First Date Etiquette: 27% of Americans Want to Be Picked Up

Hayley Matthews

Written by: Hayley Matthews

Hayley Matthews

Hayley has over 10 years of experience overseeing content strategy, social media engagement, and article opportunities. She has also written hundreds of informational and entertaining blog posts. Her work has appeared in numerous publications, including Bustle, Cosmo, the Huffington Post, AskMen, and Entrepreneur. When she's not writing about dating news, relationship advice, or her fantasy love affair with Leonardo DiCaprio, she enjoys listening to The Beatles, watching Harry Potter reruns, and drinking IPAs.

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Edited by: Lillian Castro

Lillian Castro

Lillian Guevara-Castro brings more than 30 years of journalism experience to ensure DatingAdvice articles have been edited for overall clarity, accuracy, and reader engagement. She has worked at The Atlanta Journal and Constitution, The Gwinnett Daily News, and The Gainesville Sun covering lifestyle topics.

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Advertiser Disclosure

This is an exclusive study conducted by DatingAdvice.com, which surveyed respondents over the course of three weeks to reflect an accurate representation of the U.S. population.

Getting picked up for a first date is often thought of as a more traditional way to romantically kick things off, but is it still preferred?

In the latest DatingAdvice.com study, we found more than one in four Americans still like to have their date pick them up instead of meeting at a specified location for the first date.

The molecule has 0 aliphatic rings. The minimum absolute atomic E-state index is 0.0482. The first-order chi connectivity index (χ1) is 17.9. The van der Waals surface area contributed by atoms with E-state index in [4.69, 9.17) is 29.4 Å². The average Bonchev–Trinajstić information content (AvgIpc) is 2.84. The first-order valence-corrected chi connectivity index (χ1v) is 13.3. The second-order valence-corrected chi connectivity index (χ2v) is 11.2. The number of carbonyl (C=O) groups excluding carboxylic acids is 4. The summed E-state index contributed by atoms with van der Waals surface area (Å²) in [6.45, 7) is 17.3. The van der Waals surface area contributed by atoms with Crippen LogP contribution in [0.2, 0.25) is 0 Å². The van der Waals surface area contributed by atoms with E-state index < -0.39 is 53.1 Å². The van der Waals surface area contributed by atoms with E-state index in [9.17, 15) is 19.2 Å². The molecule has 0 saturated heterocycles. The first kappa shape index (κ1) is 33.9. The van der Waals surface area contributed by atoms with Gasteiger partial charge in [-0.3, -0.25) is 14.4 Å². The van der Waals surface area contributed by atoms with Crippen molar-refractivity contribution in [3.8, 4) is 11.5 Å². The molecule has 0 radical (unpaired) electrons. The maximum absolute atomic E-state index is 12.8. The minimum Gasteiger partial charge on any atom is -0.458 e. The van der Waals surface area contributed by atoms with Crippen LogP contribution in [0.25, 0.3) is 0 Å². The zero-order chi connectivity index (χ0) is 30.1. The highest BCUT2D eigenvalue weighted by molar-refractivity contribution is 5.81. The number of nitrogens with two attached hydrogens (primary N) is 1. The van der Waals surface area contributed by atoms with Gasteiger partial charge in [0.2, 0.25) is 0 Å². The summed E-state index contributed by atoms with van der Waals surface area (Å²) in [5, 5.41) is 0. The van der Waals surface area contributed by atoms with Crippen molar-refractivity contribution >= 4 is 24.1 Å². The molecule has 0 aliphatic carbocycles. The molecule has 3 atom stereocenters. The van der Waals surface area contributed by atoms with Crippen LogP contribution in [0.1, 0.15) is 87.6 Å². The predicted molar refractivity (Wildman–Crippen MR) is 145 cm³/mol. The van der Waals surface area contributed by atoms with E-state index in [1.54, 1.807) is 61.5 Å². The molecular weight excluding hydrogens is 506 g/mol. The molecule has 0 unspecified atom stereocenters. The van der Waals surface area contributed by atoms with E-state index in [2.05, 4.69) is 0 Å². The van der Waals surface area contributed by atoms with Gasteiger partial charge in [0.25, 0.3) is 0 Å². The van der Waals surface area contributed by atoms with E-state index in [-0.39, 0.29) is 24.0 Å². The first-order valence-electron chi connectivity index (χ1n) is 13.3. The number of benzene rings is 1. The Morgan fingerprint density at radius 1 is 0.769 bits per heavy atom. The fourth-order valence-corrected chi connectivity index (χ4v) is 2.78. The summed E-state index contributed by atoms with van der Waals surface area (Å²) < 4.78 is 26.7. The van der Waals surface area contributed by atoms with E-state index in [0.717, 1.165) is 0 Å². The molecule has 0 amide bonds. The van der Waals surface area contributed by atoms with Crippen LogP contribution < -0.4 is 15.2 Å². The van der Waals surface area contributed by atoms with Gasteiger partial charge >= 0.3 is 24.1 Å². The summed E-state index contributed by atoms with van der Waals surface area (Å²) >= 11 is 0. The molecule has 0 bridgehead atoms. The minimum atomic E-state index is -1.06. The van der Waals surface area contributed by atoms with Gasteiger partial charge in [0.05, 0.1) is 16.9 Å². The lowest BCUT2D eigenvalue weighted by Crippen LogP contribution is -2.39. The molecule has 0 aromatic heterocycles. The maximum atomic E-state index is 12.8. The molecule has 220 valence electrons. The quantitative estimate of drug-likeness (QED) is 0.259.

The results show men and women were basically on the same page, with 26 and 27 percent answering in the affirmative, respectively.

The real surprise is how more younger respondents favor this practice.

A whopping 38 percent of Americans aged 18 to 24 chose a pickup over a meeting, which is twice the rate of Americans aged 35 to 44.

Rachel Dack, DatingAdvice.com’s women’s dating expert, said the findings speak to the current reality that many single men and women aged 35 to 44 use online dating and nontraditional dating methods to meet potential partners.

“Especially with these methods, safety is of utmost importance, as well as having an easy way to leave the date if it does not go well, so it makes sense this age group would be the age group least likely to want to be picked up on a first date,” she said.

“One in four Americans like to have their

date pick them up instead of meeting.”

Hispanics and those living in the Northeast also were among the most likely groups to want to be picked up.

Hispanic-Americans were 24 percent more likely than Caucasians to say so, while men and women living in states like New York were 25 percent more likely than those living in states like California to say so.

Income also plays a large role in the findings, as both low-wage income earners and high-wage income earners had some of the highest responses (each at 31 percent).

Among the least likely demographics to prefer being picked up was homosexuals and divorcees.

Straight men and women were more than twice as likely to choose to be picked up by their date than gay men and lesbian women.

In terms of marital status, less than one in five divorcees want to be picked up, but more than one in four married respondents do.

The study surveyed 1,080 respondents over the course of three weeks, balancing responses by age, gender, income, race, sexuality and other factors in order to accurately represent the U.S. population. The study has a margin of error of +/- 2.8%.

The Breakdown: 

Visit DatingAdvice.com/Studies for more research on dating and relationship topics. 

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